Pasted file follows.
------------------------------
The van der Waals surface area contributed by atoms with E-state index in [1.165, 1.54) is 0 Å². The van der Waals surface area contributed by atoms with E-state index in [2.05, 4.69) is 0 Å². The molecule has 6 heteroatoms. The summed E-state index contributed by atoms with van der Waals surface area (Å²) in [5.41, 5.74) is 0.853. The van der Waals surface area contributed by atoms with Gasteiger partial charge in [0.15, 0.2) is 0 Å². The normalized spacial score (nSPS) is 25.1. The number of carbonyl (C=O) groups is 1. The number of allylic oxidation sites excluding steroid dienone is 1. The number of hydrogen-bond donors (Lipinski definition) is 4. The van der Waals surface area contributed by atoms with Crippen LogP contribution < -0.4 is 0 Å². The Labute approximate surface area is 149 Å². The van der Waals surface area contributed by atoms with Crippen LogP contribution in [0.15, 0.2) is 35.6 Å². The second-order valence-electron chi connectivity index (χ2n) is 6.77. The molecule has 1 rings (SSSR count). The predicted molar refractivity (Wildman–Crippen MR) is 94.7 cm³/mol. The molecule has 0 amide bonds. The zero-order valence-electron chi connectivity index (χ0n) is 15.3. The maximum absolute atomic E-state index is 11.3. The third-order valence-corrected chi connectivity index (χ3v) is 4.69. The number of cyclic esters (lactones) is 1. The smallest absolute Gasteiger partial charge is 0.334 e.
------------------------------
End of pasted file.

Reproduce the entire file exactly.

The van der Waals surface area contributed by atoms with E-state index in [1.165, 1.54) is 0 Å². The van der Waals surface area contributed by atoms with E-state index in [2.05, 4.69) is 0 Å². The molecule has 6 heteroatoms. The summed E-state index contributed by atoms with van der Waals surface area (Å²) in [5.41, 5.74) is 0.853. The van der Waals surface area contributed by atoms with Gasteiger partial charge in [0.15, 0.2) is 0 Å². The normalized spacial score (nSPS) is 25.1. The number of carbonyl (C=O) groups is 1. The number of allylic oxidation sites excluding steroid dienone is 1. The number of hydrogen-bond donors (Lipinski definition) is 4. The van der Waals surface area contributed by atoms with Crippen LogP contribution < -0.4 is 0 Å². The Labute approximate surface area is 149 Å². The van der Waals surface area contributed by atoms with Crippen LogP contribution in [0.15, 0.2) is 35.6 Å². The second-order valence-electron chi connectivity index (χ2n) is 6.77. The molecule has 1 rings (SSSR count). The predicted molar refractivity (Wildman–Crippen MR) is 94.7 cm³/mol. The molecule has 0 amide bonds. The zero-order valence-electron chi connectivity index (χ0n) is 15.3. The maximum absolute atomic E-state index is 11.3. The third-order valence-corrected chi connectivity index (χ3v) is 4.69. The number of cyclic esters (lactones) is 1. The smallest absolute Gasteiger partial charge is 0.334 e.